[Laughs] True. And she really knows how to work it, doesn't she? I remember saying to Heidi with frequency, 'Don't you want to sit down?' These hours are so long. She carried herself and used the same hours that we did in season one. In a way it was as if she wasn't pregnant at all. She just kept go-go-going. But the designers kept waiting every time we announced a new challenge, they kept expecting it would be a pregnancy challenge.

I was wondering about that too!
We talked about it and thought, It's too expected. So we dropped it.

Did you have a favorite challenge?
Without a doubt, the Garden Party challenge. I loved seeing how the designers were innovative. That was the challenge I was the most worried for all of them. Before we were finished I kept thinking, Nothing's going to be finished, and it's all going to look like a pile of crap! And then when it was done, I really thought any of them could have won.

What surprised me'and you even acknowledged this'the lack of flowers, and Michael and Nina being so harsh on them. I thought, You were there last year! You saw what happened to Austin's cornhusk dress! They didn't think back.
Exactly. I was surprised about that too. Also, if anyone has any inclination that I have influence over the judges before what they see on the runway, put it to rest because they didn't know how limited the budget was and how constrained the designers were when we were shopping. Flowers were just not going to be a part of the equation.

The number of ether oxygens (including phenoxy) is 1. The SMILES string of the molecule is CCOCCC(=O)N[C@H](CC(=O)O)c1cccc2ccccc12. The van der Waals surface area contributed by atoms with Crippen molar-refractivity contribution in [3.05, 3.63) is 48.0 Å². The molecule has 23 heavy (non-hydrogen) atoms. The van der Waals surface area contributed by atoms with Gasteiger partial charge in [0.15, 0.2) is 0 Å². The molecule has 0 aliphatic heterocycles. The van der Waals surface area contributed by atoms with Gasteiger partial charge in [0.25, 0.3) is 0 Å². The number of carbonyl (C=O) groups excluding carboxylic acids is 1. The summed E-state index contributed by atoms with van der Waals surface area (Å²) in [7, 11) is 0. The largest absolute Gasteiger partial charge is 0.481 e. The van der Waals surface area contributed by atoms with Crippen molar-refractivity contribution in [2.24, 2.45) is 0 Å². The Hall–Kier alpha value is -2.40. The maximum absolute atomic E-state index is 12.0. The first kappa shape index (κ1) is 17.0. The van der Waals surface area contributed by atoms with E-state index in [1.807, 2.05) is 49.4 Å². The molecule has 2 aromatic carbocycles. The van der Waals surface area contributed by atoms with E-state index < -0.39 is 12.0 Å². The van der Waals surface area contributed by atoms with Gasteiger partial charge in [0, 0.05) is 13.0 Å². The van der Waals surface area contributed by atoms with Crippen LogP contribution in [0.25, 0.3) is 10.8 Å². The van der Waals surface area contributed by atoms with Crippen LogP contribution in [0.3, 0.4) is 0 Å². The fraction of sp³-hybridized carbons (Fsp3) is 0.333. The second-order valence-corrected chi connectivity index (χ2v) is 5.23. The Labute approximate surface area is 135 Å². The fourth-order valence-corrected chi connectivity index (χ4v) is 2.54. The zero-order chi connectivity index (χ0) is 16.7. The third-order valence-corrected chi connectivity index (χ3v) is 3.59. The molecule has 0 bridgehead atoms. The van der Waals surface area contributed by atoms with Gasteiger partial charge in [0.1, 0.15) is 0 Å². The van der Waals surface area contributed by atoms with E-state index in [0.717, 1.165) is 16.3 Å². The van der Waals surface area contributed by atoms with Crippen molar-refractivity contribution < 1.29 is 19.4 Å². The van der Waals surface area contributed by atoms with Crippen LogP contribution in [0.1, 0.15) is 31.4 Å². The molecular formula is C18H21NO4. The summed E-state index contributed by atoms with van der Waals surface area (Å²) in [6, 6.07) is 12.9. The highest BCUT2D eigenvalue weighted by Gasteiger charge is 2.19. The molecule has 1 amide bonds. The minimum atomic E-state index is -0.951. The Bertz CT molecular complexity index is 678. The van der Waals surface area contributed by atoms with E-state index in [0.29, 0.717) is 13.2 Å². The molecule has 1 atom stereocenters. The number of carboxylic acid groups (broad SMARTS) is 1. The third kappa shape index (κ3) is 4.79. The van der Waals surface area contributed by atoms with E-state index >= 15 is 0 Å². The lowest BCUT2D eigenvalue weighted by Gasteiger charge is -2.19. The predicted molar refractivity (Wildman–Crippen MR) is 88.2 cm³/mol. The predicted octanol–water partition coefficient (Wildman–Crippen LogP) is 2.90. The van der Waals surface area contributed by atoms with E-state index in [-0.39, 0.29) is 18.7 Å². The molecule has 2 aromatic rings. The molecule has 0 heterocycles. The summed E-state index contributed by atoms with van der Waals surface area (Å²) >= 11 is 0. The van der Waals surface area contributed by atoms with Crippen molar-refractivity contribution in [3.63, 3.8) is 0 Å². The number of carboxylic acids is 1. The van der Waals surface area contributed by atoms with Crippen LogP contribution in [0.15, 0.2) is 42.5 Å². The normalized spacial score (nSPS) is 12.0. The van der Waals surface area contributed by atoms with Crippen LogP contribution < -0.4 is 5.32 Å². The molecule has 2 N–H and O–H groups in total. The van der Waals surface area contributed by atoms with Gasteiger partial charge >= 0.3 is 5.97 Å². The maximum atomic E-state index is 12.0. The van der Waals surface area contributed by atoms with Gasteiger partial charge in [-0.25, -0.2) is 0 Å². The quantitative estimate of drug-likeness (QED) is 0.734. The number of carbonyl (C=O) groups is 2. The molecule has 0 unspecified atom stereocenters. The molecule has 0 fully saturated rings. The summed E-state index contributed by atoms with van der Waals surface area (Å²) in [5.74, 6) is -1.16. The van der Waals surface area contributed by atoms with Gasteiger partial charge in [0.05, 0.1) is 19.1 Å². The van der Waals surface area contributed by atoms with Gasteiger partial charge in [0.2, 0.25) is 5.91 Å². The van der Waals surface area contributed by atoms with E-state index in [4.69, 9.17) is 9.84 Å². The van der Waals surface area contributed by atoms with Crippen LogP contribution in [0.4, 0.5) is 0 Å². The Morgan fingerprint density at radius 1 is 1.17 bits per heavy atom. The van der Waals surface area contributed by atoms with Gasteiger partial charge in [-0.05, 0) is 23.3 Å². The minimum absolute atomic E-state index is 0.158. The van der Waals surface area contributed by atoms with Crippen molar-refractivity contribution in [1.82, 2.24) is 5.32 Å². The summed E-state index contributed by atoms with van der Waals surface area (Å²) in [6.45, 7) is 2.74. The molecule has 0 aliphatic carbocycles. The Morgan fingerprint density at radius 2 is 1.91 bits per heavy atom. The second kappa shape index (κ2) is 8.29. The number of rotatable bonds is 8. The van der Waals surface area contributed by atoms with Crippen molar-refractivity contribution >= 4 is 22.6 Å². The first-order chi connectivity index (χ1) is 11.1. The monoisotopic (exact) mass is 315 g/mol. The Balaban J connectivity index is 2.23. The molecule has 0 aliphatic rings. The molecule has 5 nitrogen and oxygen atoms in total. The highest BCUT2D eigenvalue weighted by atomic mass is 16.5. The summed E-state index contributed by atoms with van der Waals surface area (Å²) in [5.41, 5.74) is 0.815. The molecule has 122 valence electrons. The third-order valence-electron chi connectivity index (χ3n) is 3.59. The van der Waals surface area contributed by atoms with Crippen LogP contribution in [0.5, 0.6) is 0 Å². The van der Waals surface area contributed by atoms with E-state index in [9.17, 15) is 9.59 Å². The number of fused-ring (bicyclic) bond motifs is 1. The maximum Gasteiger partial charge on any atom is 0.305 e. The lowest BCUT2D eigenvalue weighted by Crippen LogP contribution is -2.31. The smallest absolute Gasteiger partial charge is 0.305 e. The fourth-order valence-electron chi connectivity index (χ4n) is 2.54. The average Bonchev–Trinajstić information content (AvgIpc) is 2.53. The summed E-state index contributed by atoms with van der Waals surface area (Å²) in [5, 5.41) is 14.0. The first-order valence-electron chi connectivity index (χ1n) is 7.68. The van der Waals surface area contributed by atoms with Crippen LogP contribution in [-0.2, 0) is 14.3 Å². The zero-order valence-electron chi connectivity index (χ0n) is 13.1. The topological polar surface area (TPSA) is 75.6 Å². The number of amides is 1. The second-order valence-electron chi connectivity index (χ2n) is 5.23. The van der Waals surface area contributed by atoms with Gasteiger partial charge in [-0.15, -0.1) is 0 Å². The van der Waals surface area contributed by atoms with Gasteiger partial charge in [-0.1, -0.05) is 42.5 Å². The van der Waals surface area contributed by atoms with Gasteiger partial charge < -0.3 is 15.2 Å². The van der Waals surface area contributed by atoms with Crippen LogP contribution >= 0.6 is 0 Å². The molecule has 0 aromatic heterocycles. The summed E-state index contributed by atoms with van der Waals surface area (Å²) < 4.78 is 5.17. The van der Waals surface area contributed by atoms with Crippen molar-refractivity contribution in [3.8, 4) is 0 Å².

Do you have a designer you love to wear?
I really am a Banana Republic addict'and I was one before Project Runway. I had been associate dean for years and I wore Ralph Lauren and Brooks Brothers. I wore suits every day and that's just the way it was. I came to the department of Fashion Design. I had been here for about a year and a half and I thought I was an old stick in the mud. I needed to slightly edge it up. So I thought, I need a black leather blazer. So I went to Saks Fifth Avenue and I found one. It was Hugo Boss. It was gorgeous, and it was $800. I gasped and I bought it, and I thought, There's my clothing budget for the whole year. So I walked across the street into Rockefeller Center where the Banana Republic flagship store is. I hadn't been in Banana Republic for years. There was a black leather blazer for $400, and the two of them were indiscernible from each other. So I bought it and took the other one back. I went back to Banana and I fell in love with everything they were doing. So when Deborah Lloyd, the design director at Banana, oversaw our first Banana Republic challenge, I had the opportunity to meet her, and I told her the story. She looked at me and her eyes sort of bugged out and she said, 'That was my first collection for Banana Republic.' It goes to show you how important a designer is to the brand. She turned me around completely.